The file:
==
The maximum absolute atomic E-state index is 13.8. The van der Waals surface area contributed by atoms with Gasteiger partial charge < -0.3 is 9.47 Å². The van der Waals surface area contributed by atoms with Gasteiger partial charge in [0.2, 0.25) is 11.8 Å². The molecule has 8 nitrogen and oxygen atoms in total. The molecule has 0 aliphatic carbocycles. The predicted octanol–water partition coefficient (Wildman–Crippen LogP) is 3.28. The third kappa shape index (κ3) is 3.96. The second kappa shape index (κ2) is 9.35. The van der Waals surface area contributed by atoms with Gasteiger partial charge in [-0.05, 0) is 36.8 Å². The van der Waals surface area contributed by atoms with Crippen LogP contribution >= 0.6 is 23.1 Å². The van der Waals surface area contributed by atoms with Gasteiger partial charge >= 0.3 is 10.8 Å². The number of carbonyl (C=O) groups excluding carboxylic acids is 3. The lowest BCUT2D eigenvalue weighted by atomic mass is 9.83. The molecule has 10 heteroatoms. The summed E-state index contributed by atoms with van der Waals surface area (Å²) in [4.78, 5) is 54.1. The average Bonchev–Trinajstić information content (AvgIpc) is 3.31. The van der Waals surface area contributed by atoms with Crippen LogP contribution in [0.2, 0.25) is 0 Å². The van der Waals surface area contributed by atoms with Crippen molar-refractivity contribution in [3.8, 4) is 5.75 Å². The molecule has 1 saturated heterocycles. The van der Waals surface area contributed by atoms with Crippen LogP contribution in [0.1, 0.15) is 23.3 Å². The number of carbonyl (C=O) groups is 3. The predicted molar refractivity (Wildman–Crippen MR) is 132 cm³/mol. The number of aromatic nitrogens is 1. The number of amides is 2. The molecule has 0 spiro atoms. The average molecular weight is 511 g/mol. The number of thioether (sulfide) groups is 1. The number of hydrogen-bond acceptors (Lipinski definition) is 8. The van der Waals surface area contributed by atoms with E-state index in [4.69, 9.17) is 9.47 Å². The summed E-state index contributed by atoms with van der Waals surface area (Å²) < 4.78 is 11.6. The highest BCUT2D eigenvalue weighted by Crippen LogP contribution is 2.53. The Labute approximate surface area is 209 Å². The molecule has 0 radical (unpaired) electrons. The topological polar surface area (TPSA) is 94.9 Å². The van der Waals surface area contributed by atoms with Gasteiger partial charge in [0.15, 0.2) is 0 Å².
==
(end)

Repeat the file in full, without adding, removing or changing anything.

The maximum absolute atomic E-state index is 13.8. The van der Waals surface area contributed by atoms with Gasteiger partial charge < -0.3 is 9.47 Å². The van der Waals surface area contributed by atoms with Gasteiger partial charge in [0.2, 0.25) is 11.8 Å². The molecule has 8 nitrogen and oxygen atoms in total. The molecule has 0 aliphatic carbocycles. The predicted octanol–water partition coefficient (Wildman–Crippen LogP) is 3.28. The third kappa shape index (κ3) is 3.96. The second kappa shape index (κ2) is 9.35. The van der Waals surface area contributed by atoms with Gasteiger partial charge in [-0.05, 0) is 36.8 Å². The van der Waals surface area contributed by atoms with Crippen LogP contribution >= 0.6 is 23.1 Å². The van der Waals surface area contributed by atoms with Gasteiger partial charge >= 0.3 is 10.8 Å². The number of carbonyl (C=O) groups excluding carboxylic acids is 3. The lowest BCUT2D eigenvalue weighted by atomic mass is 9.83. The molecule has 10 heteroatoms. The summed E-state index contributed by atoms with van der Waals surface area (Å²) in [4.78, 5) is 54.1. The average Bonchev–Trinajstić information content (AvgIpc) is 3.31. The van der Waals surface area contributed by atoms with Crippen LogP contribution in [0.2, 0.25) is 0 Å². The van der Waals surface area contributed by atoms with Crippen molar-refractivity contribution in [3.8, 4) is 5.75 Å². The molecule has 1 saturated heterocycles. The van der Waals surface area contributed by atoms with Crippen LogP contribution in [0.1, 0.15) is 23.3 Å². The number of carbonyl (C=O) groups is 3. The predicted molar refractivity (Wildman–Crippen MR) is 132 cm³/mol. The number of aromatic nitrogens is 1. The number of amides is 2. The molecule has 0 spiro atoms. The average molecular weight is 511 g/mol. The number of thioether (sulfide) groups is 1. The number of hydrogen-bond acceptors (Lipinski definition) is 8. The van der Waals surface area contributed by atoms with E-state index in [4.69, 9.17) is 9.47 Å². The summed E-state index contributed by atoms with van der Waals surface area (Å²) < 4.78 is 11.6. The highest BCUT2D eigenvalue weighted by Crippen LogP contribution is 2.53. The Labute approximate surface area is 209 Å². The molecule has 0 radical (unpaired) electrons. The topological polar surface area (TPSA) is 94.9 Å². The van der Waals surface area contributed by atoms with Gasteiger partial charge in [0.15, 0.2) is 0 Å².